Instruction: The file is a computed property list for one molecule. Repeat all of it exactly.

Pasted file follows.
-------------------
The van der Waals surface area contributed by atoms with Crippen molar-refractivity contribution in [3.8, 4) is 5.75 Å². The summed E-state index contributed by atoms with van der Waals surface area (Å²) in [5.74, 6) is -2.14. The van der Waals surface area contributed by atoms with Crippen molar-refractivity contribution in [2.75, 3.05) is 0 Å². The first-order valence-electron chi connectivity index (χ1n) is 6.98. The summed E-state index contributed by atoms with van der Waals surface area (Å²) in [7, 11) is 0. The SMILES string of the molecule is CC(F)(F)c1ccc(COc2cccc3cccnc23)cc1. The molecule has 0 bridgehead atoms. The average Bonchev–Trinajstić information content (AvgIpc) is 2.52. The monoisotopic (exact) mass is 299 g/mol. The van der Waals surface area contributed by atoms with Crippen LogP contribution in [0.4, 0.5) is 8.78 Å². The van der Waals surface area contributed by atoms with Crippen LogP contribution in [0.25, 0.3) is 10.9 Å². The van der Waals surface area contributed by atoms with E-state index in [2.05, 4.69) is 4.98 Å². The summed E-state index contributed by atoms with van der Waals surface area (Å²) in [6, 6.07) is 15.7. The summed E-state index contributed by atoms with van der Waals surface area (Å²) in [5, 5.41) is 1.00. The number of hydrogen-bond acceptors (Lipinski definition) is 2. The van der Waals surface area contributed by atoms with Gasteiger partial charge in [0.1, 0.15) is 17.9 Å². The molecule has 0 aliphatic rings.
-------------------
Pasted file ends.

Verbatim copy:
The van der Waals surface area contributed by atoms with Crippen molar-refractivity contribution in [3.8, 4) is 5.75 Å². The summed E-state index contributed by atoms with van der Waals surface area (Å²) in [5.74, 6) is -2.14. The van der Waals surface area contributed by atoms with Crippen molar-refractivity contribution in [2.75, 3.05) is 0 Å². The first-order valence-electron chi connectivity index (χ1n) is 6.98. The summed E-state index contributed by atoms with van der Waals surface area (Å²) in [7, 11) is 0. The SMILES string of the molecule is CC(F)(F)c1ccc(COc2cccc3cccnc23)cc1. The molecule has 0 bridgehead atoms. The average Bonchev–Trinajstić information content (AvgIpc) is 2.52. The monoisotopic (exact) mass is 299 g/mol. The van der Waals surface area contributed by atoms with Crippen LogP contribution in [0.4, 0.5) is 8.78 Å². The van der Waals surface area contributed by atoms with Crippen LogP contribution in [0.25, 0.3) is 10.9 Å². The van der Waals surface area contributed by atoms with E-state index in [2.05, 4.69) is 4.98 Å². The summed E-state index contributed by atoms with van der Waals surface area (Å²) in [6, 6.07) is 15.7. The summed E-state index contributed by atoms with van der Waals surface area (Å²) in [5, 5.41) is 1.00. The number of hydrogen-bond acceptors (Lipinski definition) is 2. The van der Waals surface area contributed by atoms with Gasteiger partial charge in [0.1, 0.15) is 17.9 Å². The molecule has 0 aliphatic rings.